Yes, this is filled with whisky

Yes, this is filled with whisky

Thursday, November 10, 2011


Exactly what I think.


Jill Thomas said...

I love this! And to be honest, I may have a bit of a crush.

Deb said...

I'm a little disappointed he left off Bob Mayer and his specious "consignment store" analogy. Otherwise, perfect.

Sorry I missed the "rape or be raped" bit before... okay, I'm not.

Jennifer said...

Wow, thanks for posting that link. I was unaware of Mr. Buckell and his work. What caught my interest even more, was his post on writing about characters from diverse racial backgrounds.

Rick said...

Flawless post is flawless. I followed the blogs of one of those Kings in question for a long time - and linked to it regularly as a resource! - but their whole schtick eventually turned so sour I couldn't bare it anymore.

Bob said...

My comment on a bookstores being a consignment store isn't specious. It's exactly what a bookstore is. Please check your dictionary for both the definition of specious and consignment. Then go into a bookstore and ask the manager when they pay a publisher for books they have racked. They pay a percentage on books when they are actually sold. I do believe that is consignment.
I found Buckell's post to be exactly what he's ranting against and less cogent than Stackpole's post that he was referring to. Although I do agree that equating being a contracted author to slavery is way out of perspective.

Ali Trotta said...

That is an excellent post. He pointed out my major problem with Eisler and Konrath claiming to be self-published. They're both with Amazon, and I've seen Amazon promote the Detachment on the front page of the site, on the Kindle (it was a smart move, marketing-wise). However, the average person who self-publishes? Doesn't have that ability. No one at Amazon is going to select a random CreateSpace published work and slap it on the front page of the site. (And I say that as someone who self-published a volume of poetry, knowing that poetry is hard to sell. I had nothing to lose.)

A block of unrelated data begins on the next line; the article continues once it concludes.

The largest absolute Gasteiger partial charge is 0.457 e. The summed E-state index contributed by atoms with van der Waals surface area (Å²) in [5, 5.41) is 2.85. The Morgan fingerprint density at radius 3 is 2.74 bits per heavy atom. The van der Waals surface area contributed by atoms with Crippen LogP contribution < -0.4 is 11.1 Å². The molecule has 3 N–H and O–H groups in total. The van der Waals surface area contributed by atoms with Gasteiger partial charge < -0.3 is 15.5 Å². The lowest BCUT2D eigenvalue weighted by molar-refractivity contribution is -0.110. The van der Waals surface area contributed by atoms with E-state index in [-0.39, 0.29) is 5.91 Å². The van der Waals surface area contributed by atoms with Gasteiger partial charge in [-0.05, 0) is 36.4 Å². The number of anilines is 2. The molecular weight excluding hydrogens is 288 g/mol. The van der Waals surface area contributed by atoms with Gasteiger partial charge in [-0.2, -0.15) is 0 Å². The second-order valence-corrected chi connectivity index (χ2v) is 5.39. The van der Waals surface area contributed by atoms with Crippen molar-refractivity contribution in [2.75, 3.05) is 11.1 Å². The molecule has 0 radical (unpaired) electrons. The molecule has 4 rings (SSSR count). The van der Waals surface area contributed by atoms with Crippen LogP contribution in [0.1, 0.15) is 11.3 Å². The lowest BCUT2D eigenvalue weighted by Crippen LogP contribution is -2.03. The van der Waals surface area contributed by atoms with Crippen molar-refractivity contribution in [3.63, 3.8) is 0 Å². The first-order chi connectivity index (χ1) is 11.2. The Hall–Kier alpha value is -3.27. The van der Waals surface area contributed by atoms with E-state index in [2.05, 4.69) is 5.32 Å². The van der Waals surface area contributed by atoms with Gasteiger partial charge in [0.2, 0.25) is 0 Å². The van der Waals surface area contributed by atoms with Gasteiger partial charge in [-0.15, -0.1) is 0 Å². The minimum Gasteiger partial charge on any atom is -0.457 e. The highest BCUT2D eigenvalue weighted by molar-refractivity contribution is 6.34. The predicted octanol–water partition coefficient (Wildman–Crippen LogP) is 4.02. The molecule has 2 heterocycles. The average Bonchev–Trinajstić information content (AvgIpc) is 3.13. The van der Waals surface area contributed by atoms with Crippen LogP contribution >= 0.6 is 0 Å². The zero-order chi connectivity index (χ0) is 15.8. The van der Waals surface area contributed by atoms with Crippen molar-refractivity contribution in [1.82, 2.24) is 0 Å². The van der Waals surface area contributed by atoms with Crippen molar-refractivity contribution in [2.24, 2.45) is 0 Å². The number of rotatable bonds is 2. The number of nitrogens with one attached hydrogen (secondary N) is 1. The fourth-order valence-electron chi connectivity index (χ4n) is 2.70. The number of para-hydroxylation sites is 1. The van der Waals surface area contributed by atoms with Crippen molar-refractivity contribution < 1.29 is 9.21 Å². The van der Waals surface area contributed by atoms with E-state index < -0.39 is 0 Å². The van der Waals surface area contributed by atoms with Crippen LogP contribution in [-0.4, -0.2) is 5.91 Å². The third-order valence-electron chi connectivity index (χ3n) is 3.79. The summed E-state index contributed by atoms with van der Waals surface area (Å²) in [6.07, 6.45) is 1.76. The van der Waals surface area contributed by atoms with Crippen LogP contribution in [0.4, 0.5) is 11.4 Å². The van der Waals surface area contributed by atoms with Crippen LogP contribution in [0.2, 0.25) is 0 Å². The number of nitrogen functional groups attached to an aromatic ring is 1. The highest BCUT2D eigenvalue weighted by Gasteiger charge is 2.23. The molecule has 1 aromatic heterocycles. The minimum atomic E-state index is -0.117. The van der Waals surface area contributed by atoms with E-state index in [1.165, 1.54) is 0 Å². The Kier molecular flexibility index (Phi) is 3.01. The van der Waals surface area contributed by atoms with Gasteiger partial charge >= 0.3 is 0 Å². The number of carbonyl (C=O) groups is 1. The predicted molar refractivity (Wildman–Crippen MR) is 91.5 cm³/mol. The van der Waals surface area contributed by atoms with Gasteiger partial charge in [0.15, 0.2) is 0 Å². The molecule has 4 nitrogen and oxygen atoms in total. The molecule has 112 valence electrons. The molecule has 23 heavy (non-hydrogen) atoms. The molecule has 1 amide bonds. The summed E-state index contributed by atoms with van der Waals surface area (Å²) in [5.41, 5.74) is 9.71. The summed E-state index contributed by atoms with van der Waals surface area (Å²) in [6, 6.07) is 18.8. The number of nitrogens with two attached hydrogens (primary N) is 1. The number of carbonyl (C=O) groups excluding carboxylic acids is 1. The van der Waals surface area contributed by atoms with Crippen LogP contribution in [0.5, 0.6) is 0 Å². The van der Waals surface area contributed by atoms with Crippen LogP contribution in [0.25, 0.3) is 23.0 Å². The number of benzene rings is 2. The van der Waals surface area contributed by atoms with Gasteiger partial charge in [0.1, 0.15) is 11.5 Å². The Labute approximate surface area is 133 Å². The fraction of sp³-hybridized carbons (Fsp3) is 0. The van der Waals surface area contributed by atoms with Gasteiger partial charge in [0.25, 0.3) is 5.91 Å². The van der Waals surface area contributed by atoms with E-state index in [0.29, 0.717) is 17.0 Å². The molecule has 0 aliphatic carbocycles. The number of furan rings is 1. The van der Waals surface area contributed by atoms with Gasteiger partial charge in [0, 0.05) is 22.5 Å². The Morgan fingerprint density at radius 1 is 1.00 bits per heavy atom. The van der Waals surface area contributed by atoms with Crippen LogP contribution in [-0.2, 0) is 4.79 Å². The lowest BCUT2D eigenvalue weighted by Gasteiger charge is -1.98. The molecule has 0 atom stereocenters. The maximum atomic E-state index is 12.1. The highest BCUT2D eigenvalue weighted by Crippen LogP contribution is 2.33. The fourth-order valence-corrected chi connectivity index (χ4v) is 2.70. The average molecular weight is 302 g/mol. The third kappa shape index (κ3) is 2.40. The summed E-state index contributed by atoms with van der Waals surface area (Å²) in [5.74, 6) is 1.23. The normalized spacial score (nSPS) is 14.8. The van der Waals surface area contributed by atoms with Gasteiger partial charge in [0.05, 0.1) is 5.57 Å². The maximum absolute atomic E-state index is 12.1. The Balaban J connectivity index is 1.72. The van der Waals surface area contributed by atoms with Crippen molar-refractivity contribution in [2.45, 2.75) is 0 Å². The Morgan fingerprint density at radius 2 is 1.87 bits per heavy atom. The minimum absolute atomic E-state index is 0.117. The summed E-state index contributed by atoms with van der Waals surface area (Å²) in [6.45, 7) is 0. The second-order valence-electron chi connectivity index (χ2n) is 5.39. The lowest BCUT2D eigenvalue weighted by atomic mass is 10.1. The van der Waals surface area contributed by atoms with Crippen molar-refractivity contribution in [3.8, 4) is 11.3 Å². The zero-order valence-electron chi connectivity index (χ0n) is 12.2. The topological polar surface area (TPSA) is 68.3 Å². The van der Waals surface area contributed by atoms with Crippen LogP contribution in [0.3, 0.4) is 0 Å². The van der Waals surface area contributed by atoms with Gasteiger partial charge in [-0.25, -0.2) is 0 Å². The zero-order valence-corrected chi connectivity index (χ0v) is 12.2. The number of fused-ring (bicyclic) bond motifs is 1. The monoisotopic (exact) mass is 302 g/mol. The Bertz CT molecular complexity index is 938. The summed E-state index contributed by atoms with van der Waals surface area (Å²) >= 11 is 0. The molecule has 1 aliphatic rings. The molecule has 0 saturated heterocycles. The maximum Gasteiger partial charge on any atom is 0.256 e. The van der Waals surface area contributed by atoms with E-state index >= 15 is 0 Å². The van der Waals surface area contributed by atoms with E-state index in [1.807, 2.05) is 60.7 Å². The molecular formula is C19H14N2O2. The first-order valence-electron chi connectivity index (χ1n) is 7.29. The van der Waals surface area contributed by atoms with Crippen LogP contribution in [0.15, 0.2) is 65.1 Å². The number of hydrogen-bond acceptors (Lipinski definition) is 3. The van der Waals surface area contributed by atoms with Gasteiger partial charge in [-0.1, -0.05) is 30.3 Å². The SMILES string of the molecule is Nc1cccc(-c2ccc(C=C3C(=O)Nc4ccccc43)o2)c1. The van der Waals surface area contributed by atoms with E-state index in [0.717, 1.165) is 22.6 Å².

It is very difficult, as a nameless person, to gain success as a self-published author. It's not impossible, and it depends on what your definition of success is. But without a build-in audience base (like Konrath and Eisler both have, having both had prior deals with other publishers), it is very difficult to a) figure out how to market your product and b) to reach people.

Anyway, my point is...I enjoyed that blog very much. Thank you for posting it.

ClothDragon said...

I stopped following both Konrath and Mayer because of their focus on self publishing and the recognition that them self publishing (after several traditionally published books) and me self publishing my first novel is a completely different thing.

The other thing is that, as they go on, they sounded more angry and bitter. They spend their blogs inspecting their sales records from before and after and looking at every positive write up on self-publishing, snarking at every negative one, and it felt like they were trying to prove to all of us (and themselves) that they were doing the right thing. Or possibly that they weren't failures for choosing the less traveled path. I wouldn't have thought they were, but blog after blog on the subject and it felt like an issue of protesting too much and I couldn't stand to listen to it any more. Even their writing began to feel like a task secondary to the publishing venue.

I just don't have it in me to feel bad for best-sellers. Okay, I'll feel bad for them every now and then, but not weekly when they come by just to tell me they're doing the right thing and why can't I see it the way they do.

S.P. Bowers said...

Thanks for the link. Great read.

D. Robert Pease said...

I've followed both Konrath's and Buckell's blogs for years (and yours Ms. Reid). I think all of you have good stuff to say. And I think all of you can get a bit crotchety. But you know what, that's okay. It means there are people who are passionate about what they believe and are willing to go the mat for it. My gosh, I would much rather hear from folks like that, than people who just cruise along, never thinking about the world around them. I can learn from people on all sides of an issue, and won't be unsubscribing anytime soon from any of their blogs.

ryan field said...

It's interesting. I've been doing what he's been doing for just as long and I have sales to prove it. And I agree on many points. But I'm still curious about self-publishing, and not because of Konrath or anyone else. I'm more interested in author ownership and control.

SBJones said...

I'm still young to the whole writing and publishing world so my view can change on literally a single piece of information sometimes.

I think these kings of self publishing have a point to be angry. They have played both sides of the fence and found success on one side that makes the other look like a wasteland. Buckell is right that what works for one person isn't the only way.